High school football in our region took another hit this week.
Ferndale Area High School was supposed to host Meyersdale Area High School on Saturday afternoon, but the Yellow Jackets won’t have enough players to safely participate in the game.
This comes on the heels of last week’s game at Shade, which Ferndale had to forfeit after injuries limited the Yellow Jackets to just 11 healthy players by halftime, at which time they already trailed 26-0.
Ferndale Athletic Director Steve Clawson, coach Chip Ryan, athletic trainer Matt Lushko and Principal Brian McDermott made the decision on Monday to forfeit this week’s game to Meyersdale.
It couldn’t be an easy one, but it was the right one. Football has stressed player safety more and more over the past few years, especially when it comes to head injuries, and putting players’ well-being at risk simply doesn’t make sense. Numerous players were injured in the Shade game, including several with concussions.
Going into a game with 11 healthy and experienced players would be dangerous enough – a minor injury would cause the team to forfeit, thereby putting more pressure on a player who is hurt to stay in the game – but the Yellow Jackets likely would be forced to put in younger, less-experienced players. That’s a recipe for injury, especially since Meyersdale has emerged as one of the better teams in the Western Pennsylvania Athletic Conference this season.
“It’s just a shame that teams in the league are not able to honor the contracts that have been signed,” Meyersdale Athletic Director Craig Gindlesperger told our Cory Isenberg.
Gindlesperger said “teams” because Ferndale was the second WestPAC school to cancel a game because it could not field enough players. Rockwood canceled its entire schedule prior to the season opener because it didn’t have enough players. That left teams scrambling to fill holes on their schedules.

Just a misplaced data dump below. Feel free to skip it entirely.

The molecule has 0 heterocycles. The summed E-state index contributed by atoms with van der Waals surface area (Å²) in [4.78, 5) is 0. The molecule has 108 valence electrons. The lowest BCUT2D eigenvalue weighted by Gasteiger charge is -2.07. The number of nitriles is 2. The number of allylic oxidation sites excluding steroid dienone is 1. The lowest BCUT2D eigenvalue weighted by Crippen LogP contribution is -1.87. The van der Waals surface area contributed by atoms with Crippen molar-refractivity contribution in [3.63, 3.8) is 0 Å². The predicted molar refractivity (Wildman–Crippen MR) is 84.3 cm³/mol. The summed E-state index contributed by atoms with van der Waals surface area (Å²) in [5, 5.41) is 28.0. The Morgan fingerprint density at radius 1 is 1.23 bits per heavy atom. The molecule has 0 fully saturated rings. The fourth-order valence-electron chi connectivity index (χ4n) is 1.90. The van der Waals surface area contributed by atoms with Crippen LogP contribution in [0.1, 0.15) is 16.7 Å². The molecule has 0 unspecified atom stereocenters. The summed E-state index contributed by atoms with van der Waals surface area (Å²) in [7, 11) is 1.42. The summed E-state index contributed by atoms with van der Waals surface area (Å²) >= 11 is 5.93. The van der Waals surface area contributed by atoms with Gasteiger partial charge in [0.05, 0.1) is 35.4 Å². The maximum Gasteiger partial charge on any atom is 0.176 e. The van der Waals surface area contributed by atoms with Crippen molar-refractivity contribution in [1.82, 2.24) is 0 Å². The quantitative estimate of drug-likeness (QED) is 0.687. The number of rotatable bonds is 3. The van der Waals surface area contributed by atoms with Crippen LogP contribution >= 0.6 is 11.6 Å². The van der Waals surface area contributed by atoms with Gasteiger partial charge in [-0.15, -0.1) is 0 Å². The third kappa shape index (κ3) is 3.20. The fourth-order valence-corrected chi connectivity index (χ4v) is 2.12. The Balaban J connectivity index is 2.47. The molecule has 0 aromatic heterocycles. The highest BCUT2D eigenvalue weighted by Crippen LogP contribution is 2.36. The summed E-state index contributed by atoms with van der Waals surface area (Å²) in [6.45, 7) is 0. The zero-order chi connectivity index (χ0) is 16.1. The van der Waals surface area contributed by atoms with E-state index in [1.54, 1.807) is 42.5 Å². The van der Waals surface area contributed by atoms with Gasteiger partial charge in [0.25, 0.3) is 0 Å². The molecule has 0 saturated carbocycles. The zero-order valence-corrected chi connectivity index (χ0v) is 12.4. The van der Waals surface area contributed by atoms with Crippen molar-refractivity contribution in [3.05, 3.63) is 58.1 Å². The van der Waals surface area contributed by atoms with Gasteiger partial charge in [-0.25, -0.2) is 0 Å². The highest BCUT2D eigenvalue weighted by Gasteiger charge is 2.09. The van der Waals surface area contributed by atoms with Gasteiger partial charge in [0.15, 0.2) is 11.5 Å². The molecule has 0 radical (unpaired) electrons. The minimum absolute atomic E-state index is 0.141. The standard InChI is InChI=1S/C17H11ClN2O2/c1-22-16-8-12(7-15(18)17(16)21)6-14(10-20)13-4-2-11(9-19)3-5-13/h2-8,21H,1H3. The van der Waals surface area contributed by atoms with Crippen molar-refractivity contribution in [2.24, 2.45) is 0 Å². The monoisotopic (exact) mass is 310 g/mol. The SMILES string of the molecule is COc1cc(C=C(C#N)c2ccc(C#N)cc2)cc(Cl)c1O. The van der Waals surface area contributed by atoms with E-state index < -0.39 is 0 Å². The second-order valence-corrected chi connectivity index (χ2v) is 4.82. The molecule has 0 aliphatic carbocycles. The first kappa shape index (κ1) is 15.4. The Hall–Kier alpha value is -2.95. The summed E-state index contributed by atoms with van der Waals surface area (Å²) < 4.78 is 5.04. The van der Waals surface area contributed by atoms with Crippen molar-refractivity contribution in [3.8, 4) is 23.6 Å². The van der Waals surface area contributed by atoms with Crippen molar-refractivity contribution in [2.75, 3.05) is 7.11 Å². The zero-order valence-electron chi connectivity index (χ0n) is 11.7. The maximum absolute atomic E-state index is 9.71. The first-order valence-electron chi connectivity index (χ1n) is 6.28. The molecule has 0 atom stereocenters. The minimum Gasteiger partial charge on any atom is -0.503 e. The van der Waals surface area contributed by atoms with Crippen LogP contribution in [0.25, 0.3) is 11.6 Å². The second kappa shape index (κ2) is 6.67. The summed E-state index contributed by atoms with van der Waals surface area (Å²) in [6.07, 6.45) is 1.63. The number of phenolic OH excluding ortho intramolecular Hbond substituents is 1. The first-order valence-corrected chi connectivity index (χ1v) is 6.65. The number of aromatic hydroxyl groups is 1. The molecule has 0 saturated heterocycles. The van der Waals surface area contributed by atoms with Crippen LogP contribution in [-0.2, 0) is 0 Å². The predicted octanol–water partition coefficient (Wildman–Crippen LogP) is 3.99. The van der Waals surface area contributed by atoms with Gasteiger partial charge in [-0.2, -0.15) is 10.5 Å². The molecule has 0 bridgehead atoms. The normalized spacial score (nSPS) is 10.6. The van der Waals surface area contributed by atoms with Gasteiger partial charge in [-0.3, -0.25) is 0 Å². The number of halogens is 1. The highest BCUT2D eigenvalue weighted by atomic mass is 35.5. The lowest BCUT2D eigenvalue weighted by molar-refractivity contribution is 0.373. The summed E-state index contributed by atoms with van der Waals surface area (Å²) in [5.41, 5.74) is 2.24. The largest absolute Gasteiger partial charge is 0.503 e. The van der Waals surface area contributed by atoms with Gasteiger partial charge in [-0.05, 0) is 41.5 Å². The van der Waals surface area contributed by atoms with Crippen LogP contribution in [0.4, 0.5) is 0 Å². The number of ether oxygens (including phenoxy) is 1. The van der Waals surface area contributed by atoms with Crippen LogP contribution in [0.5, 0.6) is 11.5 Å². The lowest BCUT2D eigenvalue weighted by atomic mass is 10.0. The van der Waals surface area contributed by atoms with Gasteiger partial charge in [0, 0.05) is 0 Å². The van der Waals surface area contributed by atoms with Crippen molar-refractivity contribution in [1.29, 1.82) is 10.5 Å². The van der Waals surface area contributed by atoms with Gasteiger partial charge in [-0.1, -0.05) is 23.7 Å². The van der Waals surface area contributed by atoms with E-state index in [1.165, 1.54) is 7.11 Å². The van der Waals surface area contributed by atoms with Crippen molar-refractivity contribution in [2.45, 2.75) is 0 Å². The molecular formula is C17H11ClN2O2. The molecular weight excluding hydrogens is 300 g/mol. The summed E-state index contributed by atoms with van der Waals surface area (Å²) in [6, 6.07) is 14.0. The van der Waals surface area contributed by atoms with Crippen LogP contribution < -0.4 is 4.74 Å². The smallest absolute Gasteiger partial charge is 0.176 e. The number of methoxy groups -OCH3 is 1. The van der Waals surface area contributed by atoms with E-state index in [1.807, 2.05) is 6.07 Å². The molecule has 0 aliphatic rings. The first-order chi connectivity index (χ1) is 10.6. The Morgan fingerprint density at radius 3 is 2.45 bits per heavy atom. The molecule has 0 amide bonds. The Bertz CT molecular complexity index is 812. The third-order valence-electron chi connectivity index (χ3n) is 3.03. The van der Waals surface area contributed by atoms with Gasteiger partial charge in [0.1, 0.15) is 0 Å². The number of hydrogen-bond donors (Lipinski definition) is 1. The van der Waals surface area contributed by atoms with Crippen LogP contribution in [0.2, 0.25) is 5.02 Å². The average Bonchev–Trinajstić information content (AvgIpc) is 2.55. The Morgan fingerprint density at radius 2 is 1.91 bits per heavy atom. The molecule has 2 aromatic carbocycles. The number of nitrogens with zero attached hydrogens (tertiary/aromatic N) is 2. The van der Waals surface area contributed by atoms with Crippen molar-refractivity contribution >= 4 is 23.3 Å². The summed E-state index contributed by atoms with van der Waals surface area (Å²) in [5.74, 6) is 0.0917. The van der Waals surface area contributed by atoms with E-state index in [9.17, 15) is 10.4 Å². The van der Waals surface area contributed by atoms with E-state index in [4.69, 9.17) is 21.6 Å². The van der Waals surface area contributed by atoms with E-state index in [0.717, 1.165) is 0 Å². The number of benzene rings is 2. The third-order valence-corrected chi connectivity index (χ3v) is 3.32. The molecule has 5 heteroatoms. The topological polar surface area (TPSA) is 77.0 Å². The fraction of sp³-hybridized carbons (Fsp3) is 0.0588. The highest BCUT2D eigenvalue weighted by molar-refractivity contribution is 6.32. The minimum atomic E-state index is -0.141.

It’s a sad state of affairs, but we wonder if it’s going to become a common theme in our area. We have a number of small schools that were only dressing 20 or so players to begin with, even after they started using freshmen on the varsity squads in recent years.
The problem is not something that is limited to our area. High school football participation in Pennsylvania has dropped in each of the past five years, both in terms of individuals playing the sport and the number of schools fielding teams, according to the National Federation of High School Associations.
While at least some of that likely can be attributed to the state’s dwindling population base, we feel it also has something to do with the realization that football, when played incorrectly, can be a very dangerous sport. We applaud the Pennsylvania Interscholastic Athletic Association and other groups that have worked to make football safer, but there are some parents and students out there who feel it just isn’t worth the risk.
We can’t fault them for feeling that way, but we are still hopeful that the sport – which long ago surpassed baseball as our country’s true national pastime – can find a way to maintain its appeal while also being a safe extracurricular activity for our young people.
High school football – as with so many sports – can teach life lessons such as the importance of teamwork, dedication, commitment and sportsmanship. It can bring communities together and unite students who might not have much in common.
Those are all wonderful benefits, but ensuring that games are as safe as they can be must be the top priority.